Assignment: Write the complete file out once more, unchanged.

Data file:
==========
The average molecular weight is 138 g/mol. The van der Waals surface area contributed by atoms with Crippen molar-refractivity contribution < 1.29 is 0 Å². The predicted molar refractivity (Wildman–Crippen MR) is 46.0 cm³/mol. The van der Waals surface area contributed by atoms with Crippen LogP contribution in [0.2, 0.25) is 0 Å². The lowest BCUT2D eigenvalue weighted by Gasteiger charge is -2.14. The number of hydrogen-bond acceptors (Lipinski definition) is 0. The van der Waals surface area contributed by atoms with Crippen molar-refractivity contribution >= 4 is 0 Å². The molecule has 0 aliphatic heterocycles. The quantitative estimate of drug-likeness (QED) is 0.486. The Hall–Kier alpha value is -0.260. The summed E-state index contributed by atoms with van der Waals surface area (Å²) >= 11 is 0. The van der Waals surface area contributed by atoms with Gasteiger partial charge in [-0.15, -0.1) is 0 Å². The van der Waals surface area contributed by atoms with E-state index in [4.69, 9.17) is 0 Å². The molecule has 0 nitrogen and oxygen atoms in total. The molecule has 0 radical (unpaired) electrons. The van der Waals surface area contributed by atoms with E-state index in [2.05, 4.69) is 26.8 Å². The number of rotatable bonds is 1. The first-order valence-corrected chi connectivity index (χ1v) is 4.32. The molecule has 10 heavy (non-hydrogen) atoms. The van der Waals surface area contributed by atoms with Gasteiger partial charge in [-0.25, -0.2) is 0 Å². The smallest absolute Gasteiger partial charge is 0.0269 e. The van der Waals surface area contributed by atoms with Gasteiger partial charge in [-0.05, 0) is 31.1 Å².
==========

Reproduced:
The average molecular weight is 138 g/mol. The van der Waals surface area contributed by atoms with Crippen molar-refractivity contribution < 1.29 is 0 Å². The predicted molar refractivity (Wildman–Crippen MR) is 46.0 cm³/mol. The van der Waals surface area contributed by atoms with Crippen LogP contribution in [0.2, 0.25) is 0 Å². The lowest BCUT2D eigenvalue weighted by Gasteiger charge is -2.14. The number of hydrogen-bond acceptors (Lipinski definition) is 0. The van der Waals surface area contributed by atoms with Crippen molar-refractivity contribution >= 4 is 0 Å². The molecule has 0 aliphatic heterocycles. The quantitative estimate of drug-likeness (QED) is 0.486. The Hall–Kier alpha value is -0.260. The summed E-state index contributed by atoms with van der Waals surface area (Å²) >= 11 is 0. The van der Waals surface area contributed by atoms with Gasteiger partial charge in [-0.15, -0.1) is 0 Å². The van der Waals surface area contributed by atoms with E-state index in [4.69, 9.17) is 0 Å². The molecule has 0 nitrogen and oxygen atoms in total. The molecule has 0 radical (unpaired) electrons. The van der Waals surface area contributed by atoms with E-state index in [2.05, 4.69) is 26.8 Å². The number of rotatable bonds is 1. The first-order valence-corrected chi connectivity index (χ1v) is 4.32. The molecule has 10 heavy (non-hydrogen) atoms. The van der Waals surface area contributed by atoms with Gasteiger partial charge in [-0.25, -0.2) is 0 Å². The smallest absolute Gasteiger partial charge is 0.0269 e. The van der Waals surface area contributed by atoms with Gasteiger partial charge in [-0.05, 0) is 31.1 Å².